Benjamin Franklin said there were only two things certain in life: death and taxes. People have added others over the years from ‘trash’ to ‘nurses’ depending on their particular bugbear and level of political correctness. As 2017 looks like being another year of uncertainty, here is a list of things we can predict with a high degree of confidence (if not with the absolute certainty of Franklin):

Most people will still eat too much and not exercise enough: Deliciously Ella has said this week that ‘clean’ eating is now ‘dirty’. But don’t worry if you’re confused about this latest instalment in the healthy eating story, for the majority of us there is a strong likelihood that we will get a little bit fatter in 2017. Despite gym membership in the UK being at an all-time high (at 9.2 million, around 18% of the adult population aged 16+), obesity levels show no signs of declining. Over 25% of the UK population are now obese – also an all-time high. Of course, research by Nuffield Research in the States does show that around 80% of people with a gym membership don’t visit the gym, which could be the answer to this conundrum.

Environmental scepticism will continue to be widespread: despite only one of the 9,136 authors of peer reviewed papers about climate change, rejected anthropogenic global warming – only 44% of the GB population disagree with the statement “Even the scientists don’t really know what they’re talking about on environmental issues” – meaning the majority of us lack trust in people who know what they are talking about. Plait, P. (14 January 2014). “The Very, Very Thin Wedge of Denial”. Slate. Retrieved 12 June 2014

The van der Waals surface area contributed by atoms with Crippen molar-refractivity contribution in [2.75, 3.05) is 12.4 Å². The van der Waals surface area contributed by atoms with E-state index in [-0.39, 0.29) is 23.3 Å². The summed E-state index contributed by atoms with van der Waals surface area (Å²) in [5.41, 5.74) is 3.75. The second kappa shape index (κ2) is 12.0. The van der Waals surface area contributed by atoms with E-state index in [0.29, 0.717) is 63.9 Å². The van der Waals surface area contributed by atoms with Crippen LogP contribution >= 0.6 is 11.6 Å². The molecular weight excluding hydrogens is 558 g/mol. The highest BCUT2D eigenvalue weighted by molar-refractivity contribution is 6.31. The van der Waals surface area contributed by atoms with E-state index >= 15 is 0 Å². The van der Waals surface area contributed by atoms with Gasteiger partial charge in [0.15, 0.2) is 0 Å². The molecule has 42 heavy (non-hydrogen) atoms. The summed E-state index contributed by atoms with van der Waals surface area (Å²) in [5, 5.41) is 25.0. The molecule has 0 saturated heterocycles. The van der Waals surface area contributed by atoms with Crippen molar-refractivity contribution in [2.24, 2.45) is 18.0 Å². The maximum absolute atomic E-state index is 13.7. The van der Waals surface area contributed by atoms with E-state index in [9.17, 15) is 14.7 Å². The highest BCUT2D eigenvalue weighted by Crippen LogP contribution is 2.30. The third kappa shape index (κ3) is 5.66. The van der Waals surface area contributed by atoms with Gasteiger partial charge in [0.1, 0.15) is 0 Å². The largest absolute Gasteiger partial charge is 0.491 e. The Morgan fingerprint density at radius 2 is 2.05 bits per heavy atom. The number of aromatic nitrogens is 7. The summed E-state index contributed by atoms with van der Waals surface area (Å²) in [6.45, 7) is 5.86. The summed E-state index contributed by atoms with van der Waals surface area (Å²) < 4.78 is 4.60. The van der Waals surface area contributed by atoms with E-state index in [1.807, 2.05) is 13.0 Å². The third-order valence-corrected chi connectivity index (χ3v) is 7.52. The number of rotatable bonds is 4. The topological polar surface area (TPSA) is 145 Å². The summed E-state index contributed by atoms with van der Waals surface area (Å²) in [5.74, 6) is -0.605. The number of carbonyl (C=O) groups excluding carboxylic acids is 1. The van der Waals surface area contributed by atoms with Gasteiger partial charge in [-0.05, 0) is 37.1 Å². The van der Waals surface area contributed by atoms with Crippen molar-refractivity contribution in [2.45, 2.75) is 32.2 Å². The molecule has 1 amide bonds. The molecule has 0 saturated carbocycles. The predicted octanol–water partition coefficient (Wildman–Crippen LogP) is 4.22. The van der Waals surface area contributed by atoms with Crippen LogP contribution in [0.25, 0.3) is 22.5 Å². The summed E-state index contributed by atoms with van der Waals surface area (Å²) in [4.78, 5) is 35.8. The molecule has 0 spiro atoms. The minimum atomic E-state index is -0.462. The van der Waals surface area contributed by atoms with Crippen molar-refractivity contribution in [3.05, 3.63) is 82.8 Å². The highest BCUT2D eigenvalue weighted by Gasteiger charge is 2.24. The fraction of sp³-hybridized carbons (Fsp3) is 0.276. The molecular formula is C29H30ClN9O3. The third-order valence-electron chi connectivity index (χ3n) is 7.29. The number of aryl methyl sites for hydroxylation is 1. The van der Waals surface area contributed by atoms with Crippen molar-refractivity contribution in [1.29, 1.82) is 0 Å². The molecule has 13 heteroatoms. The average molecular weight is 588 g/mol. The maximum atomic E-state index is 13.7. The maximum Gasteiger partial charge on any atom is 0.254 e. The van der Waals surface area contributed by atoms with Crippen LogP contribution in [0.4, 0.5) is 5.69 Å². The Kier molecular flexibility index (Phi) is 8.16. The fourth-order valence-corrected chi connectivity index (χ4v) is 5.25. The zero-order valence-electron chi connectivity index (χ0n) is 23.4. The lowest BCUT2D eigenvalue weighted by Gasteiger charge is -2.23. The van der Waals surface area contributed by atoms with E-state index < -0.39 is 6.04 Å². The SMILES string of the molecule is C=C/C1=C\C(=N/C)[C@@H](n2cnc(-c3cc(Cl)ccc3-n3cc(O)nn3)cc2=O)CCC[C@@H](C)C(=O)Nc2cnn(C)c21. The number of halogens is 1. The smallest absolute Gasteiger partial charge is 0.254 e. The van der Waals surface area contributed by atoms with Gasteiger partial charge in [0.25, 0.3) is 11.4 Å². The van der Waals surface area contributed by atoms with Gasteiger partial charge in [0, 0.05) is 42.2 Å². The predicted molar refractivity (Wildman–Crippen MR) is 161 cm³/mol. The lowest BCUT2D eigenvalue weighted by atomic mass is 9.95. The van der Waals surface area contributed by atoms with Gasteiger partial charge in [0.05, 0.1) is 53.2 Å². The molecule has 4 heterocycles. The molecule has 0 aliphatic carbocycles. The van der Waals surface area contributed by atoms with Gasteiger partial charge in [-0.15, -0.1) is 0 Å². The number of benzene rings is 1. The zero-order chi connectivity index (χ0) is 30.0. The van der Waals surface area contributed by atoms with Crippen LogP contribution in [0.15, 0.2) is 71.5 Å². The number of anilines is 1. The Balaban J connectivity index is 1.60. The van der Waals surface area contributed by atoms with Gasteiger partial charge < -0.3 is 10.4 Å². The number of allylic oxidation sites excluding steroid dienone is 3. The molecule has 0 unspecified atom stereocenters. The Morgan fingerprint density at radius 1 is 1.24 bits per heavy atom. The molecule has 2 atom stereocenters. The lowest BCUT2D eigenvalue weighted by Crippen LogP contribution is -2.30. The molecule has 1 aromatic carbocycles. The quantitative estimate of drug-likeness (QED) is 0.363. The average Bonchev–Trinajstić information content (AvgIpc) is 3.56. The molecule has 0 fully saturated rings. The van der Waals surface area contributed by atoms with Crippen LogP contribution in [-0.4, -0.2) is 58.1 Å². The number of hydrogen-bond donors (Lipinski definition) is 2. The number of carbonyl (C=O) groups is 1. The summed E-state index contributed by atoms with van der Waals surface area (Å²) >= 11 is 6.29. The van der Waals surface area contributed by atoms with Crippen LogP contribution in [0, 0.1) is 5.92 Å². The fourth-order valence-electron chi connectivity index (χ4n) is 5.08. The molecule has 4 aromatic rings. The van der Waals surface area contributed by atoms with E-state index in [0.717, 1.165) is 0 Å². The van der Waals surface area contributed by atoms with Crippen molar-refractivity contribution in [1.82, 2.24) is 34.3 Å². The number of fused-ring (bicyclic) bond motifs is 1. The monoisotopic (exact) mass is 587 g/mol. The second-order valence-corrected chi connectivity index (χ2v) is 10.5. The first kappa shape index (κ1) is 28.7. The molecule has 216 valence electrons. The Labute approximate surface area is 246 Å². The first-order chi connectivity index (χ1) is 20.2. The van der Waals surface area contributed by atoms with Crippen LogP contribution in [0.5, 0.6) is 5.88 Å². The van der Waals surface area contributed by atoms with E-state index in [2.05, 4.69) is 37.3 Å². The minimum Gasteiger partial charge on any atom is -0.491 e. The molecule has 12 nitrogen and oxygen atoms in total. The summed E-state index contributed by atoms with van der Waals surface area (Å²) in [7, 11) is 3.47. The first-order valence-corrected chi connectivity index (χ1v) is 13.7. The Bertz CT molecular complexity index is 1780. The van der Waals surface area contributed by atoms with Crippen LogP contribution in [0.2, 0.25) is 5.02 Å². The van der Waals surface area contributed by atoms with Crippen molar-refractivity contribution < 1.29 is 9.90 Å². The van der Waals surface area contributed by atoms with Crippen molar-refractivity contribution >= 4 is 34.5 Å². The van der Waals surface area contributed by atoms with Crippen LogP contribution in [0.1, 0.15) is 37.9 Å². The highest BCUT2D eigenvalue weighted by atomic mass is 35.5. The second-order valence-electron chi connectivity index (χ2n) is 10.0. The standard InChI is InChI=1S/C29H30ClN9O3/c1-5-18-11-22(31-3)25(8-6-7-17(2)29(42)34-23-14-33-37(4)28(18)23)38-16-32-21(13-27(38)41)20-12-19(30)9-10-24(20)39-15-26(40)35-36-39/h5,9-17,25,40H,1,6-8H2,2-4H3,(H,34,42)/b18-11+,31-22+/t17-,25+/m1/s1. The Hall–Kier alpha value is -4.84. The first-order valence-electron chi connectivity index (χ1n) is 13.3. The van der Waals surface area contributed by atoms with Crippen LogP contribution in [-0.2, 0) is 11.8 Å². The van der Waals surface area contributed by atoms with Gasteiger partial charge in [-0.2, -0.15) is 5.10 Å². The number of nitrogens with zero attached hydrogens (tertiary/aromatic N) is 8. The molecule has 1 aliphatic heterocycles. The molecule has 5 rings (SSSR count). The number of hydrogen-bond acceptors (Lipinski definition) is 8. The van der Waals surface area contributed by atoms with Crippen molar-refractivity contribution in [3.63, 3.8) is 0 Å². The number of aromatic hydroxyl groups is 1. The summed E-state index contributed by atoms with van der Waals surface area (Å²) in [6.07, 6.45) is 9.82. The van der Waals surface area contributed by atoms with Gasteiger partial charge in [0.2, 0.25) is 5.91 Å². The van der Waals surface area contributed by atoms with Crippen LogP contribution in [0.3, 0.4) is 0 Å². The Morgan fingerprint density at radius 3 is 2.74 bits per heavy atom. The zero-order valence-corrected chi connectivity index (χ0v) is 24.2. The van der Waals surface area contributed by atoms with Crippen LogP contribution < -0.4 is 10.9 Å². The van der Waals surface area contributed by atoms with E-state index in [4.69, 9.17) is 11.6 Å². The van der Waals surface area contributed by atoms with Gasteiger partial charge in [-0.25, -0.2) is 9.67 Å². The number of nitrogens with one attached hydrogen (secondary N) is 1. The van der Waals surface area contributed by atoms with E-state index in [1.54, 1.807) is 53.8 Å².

The rich will live longer: Since records began it has been a truism that if you live in a poorer area you are more likely to die at a younger age than if you live in a rich area – ONS reports that this is still true today: people living in the poorest neighbourhoods in England, will, on average, die seven years earlier than those living in the richest neighbourhoods.

Men will still earn more than women: While in 2016 the gender pay gap (for median hourly earnings) for full-time male and female employees decreased to 9.4%, from 9.6% in 2015, this gap has changed relatively little over the last six years. We expect no significant change in 2017.

And finally on a more cheerful (if slightly random note), expect a rush on sales of birthday cards and party decorations in late September: More babies will be born on the 26th September than on any other day of the year. ONS data show that the 26th September has been the most common day of the year to have a baby for the last two decades – around 2,000 are born this day compared to 1,800 expected if all days were equal. Eight of the ten top days for giving birth are at the end of September and two are at the beginning of October. Of course, the 26th September is 39 weeks and 2 days after Christmas day. And for those of you who are curious about the contrary, the least popular days for giving birth are the 25th and 26th of December with only 1,400 births each.